Having experienced the industry first hand as a trained dancer and a theatre and film actress, and with the love of Bollywood being a family affair, one could say that she was destined for Bollywood. Before its return to the Australian stage, Anna Lozynski interviewed internationally acclaimed choreographer, Vaibhavi Merchant about spreading her passionate and personal message which she has framed in a colourful and culturally rich stage spectacular - The Merchants of Bollywood.

Vaibhavi MerchantWhat do you want the audience in Australia to take away from the show?

The Merchants of Bollywood showcases a palette of the rich and traditional dance culture of India and the glitz and glamour world of Bollywood. The audience should escape in to this world and take with them the infectious energy of the music, dance and a true story told with love about my grandfather, the late Shri B Hiralal, who was a renowned choreographer himself.

Tell us about what inspired you to create this stage spectacular?
Before I worked in film, I was a theatre performer. When I was asked to work on a show, I was elated because it took me back to where it all began. My grandfather’s work and all the stories I heard as a child was the inspiration. From there we decided to narrate a story of two Bollywood choreographers, each belonging to a different generation.

How long did it take you to choreograph this theatrical dance performance?
We spent about 3 to 5 months just on the choreography, plus hours in rehearsal.

When you were auditioning for performers to form part of the show, what particular qualities were you looking for?
My sister Shruti Merchant and I were keen to use dancers who were comfortable with a range of both modern and Indian styles. The show demands its dancers to switch from an Indian classical piece to Bolly hip hop, to modern and then into Indian folk, in minutes. Discipline is crucial for long tours.

What do the dancers find most challenging about the work during rehearsals?
Waiting patiently while a work is being choreographed; keeping track of all the instructions, which keep changing as we run each piece. It’s hard work!

Which scene in the show particularly resonates with you?
I am particularly moved by the scene before the finale where Ayesha is paying tribute to her grandfather. The moments are beautiful and the dialogue rounds out the story and the soul of the show.

About which aspect of Indian culture are you most proud? Which, do you find, is most misunderstood by westerners?
India as a country is so diverse in its culture. We are a peace loving nation and it is about this that I am especially proud. I strongly believe that people living on this planet should first draw attention to the fact that we are all one as a race. That is we are all human beings.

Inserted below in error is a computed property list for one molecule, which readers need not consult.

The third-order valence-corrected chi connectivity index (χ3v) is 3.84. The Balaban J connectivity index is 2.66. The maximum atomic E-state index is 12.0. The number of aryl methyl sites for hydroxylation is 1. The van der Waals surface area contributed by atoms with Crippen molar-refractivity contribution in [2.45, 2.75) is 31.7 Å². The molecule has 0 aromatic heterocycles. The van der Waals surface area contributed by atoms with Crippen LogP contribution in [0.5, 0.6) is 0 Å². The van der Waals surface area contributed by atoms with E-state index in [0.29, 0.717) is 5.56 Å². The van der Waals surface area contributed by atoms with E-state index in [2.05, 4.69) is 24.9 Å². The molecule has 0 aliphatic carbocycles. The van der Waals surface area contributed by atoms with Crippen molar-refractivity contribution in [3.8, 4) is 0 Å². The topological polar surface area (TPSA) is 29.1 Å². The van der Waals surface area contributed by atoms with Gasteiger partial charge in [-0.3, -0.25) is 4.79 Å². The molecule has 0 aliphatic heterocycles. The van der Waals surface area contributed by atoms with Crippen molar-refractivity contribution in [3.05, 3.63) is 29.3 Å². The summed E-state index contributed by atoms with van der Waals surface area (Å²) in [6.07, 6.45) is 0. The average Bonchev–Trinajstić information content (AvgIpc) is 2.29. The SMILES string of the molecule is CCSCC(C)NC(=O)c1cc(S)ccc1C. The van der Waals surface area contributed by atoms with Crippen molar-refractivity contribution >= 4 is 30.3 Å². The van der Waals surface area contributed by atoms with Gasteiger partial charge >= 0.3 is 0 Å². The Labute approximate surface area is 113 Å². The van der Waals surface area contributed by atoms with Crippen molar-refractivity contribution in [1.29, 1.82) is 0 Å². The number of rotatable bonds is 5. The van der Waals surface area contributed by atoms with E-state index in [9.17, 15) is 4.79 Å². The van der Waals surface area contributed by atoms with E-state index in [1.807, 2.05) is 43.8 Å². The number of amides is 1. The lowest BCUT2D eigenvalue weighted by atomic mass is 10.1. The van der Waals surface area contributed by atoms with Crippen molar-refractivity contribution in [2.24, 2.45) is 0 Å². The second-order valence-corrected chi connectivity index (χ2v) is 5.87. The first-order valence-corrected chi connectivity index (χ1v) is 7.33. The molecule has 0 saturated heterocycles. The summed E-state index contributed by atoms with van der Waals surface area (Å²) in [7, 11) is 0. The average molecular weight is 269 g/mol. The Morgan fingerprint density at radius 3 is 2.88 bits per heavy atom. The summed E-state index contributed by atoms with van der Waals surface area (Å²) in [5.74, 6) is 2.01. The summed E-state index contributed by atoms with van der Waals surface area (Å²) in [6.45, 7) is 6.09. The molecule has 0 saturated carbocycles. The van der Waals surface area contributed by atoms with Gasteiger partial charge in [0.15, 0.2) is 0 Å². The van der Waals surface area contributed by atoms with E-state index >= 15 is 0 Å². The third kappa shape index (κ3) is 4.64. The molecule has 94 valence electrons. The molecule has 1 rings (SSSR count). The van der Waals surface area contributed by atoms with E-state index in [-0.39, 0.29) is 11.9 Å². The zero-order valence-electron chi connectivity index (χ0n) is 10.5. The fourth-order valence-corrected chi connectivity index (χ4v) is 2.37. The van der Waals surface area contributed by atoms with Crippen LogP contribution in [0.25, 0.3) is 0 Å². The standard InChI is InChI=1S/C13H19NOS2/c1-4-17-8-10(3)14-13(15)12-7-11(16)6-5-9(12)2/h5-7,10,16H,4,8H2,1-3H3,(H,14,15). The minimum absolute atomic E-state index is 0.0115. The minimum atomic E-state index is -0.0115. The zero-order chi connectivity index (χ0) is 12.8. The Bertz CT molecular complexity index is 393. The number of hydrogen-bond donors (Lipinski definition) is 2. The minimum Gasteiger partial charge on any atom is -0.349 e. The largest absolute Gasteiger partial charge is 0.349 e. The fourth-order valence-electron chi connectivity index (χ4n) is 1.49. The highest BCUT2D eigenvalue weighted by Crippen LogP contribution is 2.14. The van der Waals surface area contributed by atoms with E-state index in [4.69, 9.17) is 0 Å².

You have toured the show internationally over about 850 performances. In which city did you feel you achieved most penetration?
Probably Barcelona and Paris and hopefully Melbourne shortly.

In the earlier days of your career, you assisted your Uncle, Chinni Prakash. What did your role entail? What was one lesson your Uncle taught you that you have never forgotten?
I was my Uncle’s assistant. I had to teach the dancers and the actors the choreography set by him. He noticed that I was very quiet by nature, and that directing a set of 200 people might be a challenge for me. So he said I must shout to be heard, be clear and keep the energy running. Professionally, I have risen to this challenge. Personally, the quietness remains.

What made you decide to pursue a career as a choreographer over an acting one?
I set out to become a choreographer because I love the entire creative process. I have trained as a dancer, in addition to my acting career, to allow me to better understand what it felt like being on the other side of the camera and the challenges attached.

In your view, what can Hollywood learn from Bollywood?
I think both the industries are fantastic. I really hope there are more musicals from Hollywood as there are fewer than there used to be. Perhaps Bollywood will inspire its American comrade to again embrace the culture of musicals.

The Merchants of Bollywood begin their Australian Tour in Melbourne, February 17 2010, at the Arts Centre. Further details»

Most read reviews

Charlie and the Chocolate Factory

This long-awaited show delivers all you can expect and is a veritable feast for the senses! As much fun as a Wonka Fudgie Wudgie (and as whimsical as a Whipple Scrumptious Fudgemallow Delight).

Every Brilliant Thing | Black Swan State Theatre Company of WA

Performed in-the-round, by marvellously talented Luke Hewitt, Every Brilliant Thing is a work of life affirming humour.

Eastern Promises | Opera Queensland

Before this concert began, Patrick Nolan, the artistic director of Opera Queensland, told us that we were in for a treat. But it was much more than that.